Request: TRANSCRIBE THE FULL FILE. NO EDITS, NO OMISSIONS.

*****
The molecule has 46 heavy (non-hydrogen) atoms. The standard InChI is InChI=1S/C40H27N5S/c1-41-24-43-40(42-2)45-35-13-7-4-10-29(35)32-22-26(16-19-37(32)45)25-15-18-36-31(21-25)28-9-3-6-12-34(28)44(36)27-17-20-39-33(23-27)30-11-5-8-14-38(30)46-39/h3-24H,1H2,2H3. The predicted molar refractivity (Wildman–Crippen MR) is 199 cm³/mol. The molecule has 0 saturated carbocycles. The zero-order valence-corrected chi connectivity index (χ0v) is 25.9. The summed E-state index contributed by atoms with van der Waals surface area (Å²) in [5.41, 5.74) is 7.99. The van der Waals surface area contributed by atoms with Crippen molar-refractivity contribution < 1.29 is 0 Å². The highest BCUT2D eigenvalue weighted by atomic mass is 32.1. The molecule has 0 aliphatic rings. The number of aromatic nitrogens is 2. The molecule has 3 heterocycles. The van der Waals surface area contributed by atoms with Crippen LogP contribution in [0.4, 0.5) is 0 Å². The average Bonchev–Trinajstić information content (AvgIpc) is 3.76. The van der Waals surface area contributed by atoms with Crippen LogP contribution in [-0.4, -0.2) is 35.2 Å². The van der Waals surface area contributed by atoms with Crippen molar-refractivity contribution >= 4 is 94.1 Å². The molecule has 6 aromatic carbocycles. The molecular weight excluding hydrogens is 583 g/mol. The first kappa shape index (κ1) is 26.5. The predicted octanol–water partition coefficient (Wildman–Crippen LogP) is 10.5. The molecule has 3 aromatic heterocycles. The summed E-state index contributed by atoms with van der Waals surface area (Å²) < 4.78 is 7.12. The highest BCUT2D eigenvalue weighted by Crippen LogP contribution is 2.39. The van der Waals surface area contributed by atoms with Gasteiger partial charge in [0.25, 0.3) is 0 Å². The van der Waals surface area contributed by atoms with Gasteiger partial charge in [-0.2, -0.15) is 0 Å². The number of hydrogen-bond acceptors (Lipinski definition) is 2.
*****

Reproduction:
The molecule has 46 heavy (non-hydrogen) atoms. The standard InChI is InChI=1S/C40H27N5S/c1-41-24-43-40(42-2)45-35-13-7-4-10-29(35)32-22-26(16-19-37(32)45)25-15-18-36-31(21-25)28-9-3-6-12-34(28)44(36)27-17-20-39-33(23-27)30-11-5-8-14-38(30)46-39/h3-24H,1H2,2H3. The predicted molar refractivity (Wildman–Crippen MR) is 199 cm³/mol. The molecule has 0 saturated carbocycles. The zero-order valence-corrected chi connectivity index (χ0v) is 25.9. The summed E-state index contributed by atoms with van der Waals surface area (Å²) in [5.41, 5.74) is 7.99. The van der Waals surface area contributed by atoms with Crippen molar-refractivity contribution < 1.29 is 0 Å². The highest BCUT2D eigenvalue weighted by atomic mass is 32.1. The molecule has 0 aliphatic rings. The number of aromatic nitrogens is 2. The molecule has 3 heterocycles. The van der Waals surface area contributed by atoms with Crippen LogP contribution in [0.4, 0.5) is 0 Å². The average Bonchev–Trinajstić information content (AvgIpc) is 3.76. The van der Waals surface area contributed by atoms with Crippen LogP contribution in [-0.4, -0.2) is 35.2 Å². The van der Waals surface area contributed by atoms with Crippen molar-refractivity contribution >= 4 is 94.1 Å². The molecule has 6 aromatic carbocycles. The molecular weight excluding hydrogens is 583 g/mol. The first kappa shape index (κ1) is 26.5. The predicted octanol–water partition coefficient (Wildman–Crippen LogP) is 10.5. The molecule has 3 aromatic heterocycles. The summed E-state index contributed by atoms with van der Waals surface area (Å²) < 4.78 is 7.12. The highest BCUT2D eigenvalue weighted by Crippen LogP contribution is 2.39. The van der Waals surface area contributed by atoms with Gasteiger partial charge in [0.25, 0.3) is 0 Å². The van der Waals surface area contributed by atoms with Gasteiger partial charge in [-0.2, -0.15) is 0 Å². The number of hydrogen-bond acceptors (Lipinski definition) is 2.